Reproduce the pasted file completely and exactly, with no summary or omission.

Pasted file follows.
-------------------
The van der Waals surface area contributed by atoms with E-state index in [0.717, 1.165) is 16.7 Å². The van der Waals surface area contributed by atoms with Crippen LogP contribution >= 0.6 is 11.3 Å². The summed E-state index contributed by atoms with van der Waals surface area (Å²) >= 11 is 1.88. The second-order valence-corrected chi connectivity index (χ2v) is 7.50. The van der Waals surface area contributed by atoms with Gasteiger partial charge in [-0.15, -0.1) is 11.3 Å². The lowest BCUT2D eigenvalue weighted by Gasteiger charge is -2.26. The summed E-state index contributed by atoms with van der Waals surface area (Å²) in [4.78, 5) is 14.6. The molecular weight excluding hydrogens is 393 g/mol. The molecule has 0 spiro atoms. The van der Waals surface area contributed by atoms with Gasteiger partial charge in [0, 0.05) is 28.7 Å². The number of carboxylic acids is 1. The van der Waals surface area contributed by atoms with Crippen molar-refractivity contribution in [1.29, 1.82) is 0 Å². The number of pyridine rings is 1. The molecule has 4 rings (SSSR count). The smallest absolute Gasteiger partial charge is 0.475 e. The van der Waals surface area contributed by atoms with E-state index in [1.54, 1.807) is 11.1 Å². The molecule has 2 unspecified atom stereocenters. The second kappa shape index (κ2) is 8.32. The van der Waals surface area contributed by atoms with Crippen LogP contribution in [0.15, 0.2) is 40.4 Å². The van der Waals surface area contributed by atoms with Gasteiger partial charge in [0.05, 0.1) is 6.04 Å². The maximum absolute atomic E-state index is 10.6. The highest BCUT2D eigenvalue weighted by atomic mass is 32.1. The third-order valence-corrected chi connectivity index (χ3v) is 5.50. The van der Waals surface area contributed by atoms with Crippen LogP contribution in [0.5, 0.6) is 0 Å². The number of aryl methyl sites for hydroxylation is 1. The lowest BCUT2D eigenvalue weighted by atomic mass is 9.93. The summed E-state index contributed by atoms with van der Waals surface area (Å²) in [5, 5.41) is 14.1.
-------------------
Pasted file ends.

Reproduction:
The van der Waals surface area contributed by atoms with E-state index in [0.717, 1.165) is 16.7 Å². The van der Waals surface area contributed by atoms with Crippen LogP contribution >= 0.6 is 11.3 Å². The summed E-state index contributed by atoms with van der Waals surface area (Å²) >= 11 is 1.88. The second-order valence-corrected chi connectivity index (χ2v) is 7.50. The van der Waals surface area contributed by atoms with Gasteiger partial charge in [-0.15, -0.1) is 11.3 Å². The lowest BCUT2D eigenvalue weighted by Gasteiger charge is -2.26. The summed E-state index contributed by atoms with van der Waals surface area (Å²) in [4.78, 5) is 14.6. The molecular weight excluding hydrogens is 393 g/mol. The molecule has 0 spiro atoms. The van der Waals surface area contributed by atoms with Gasteiger partial charge in [0, 0.05) is 28.7 Å². The number of carboxylic acids is 1. The van der Waals surface area contributed by atoms with Crippen molar-refractivity contribution in [1.29, 1.82) is 0 Å². The number of pyridine rings is 1. The molecule has 4 rings (SSSR count). The smallest absolute Gasteiger partial charge is 0.475 e. The van der Waals surface area contributed by atoms with E-state index in [1.54, 1.807) is 11.1 Å². The molecule has 2 unspecified atom stereocenters. The second kappa shape index (κ2) is 8.32. The van der Waals surface area contributed by atoms with Crippen LogP contribution in [0.15, 0.2) is 40.4 Å². The van der Waals surface area contributed by atoms with Gasteiger partial charge in [0.05, 0.1) is 6.04 Å². The maximum absolute atomic E-state index is 10.6. The highest BCUT2D eigenvalue weighted by atomic mass is 32.1. The third-order valence-corrected chi connectivity index (χ3v) is 5.50. The van der Waals surface area contributed by atoms with Crippen LogP contribution in [0.5, 0.6) is 0 Å². The number of aryl methyl sites for hydroxylation is 1. The lowest BCUT2D eigenvalue weighted by atomic mass is 9.93. The summed E-state index contributed by atoms with van der Waals surface area (Å²) in [5, 5.41) is 14.1.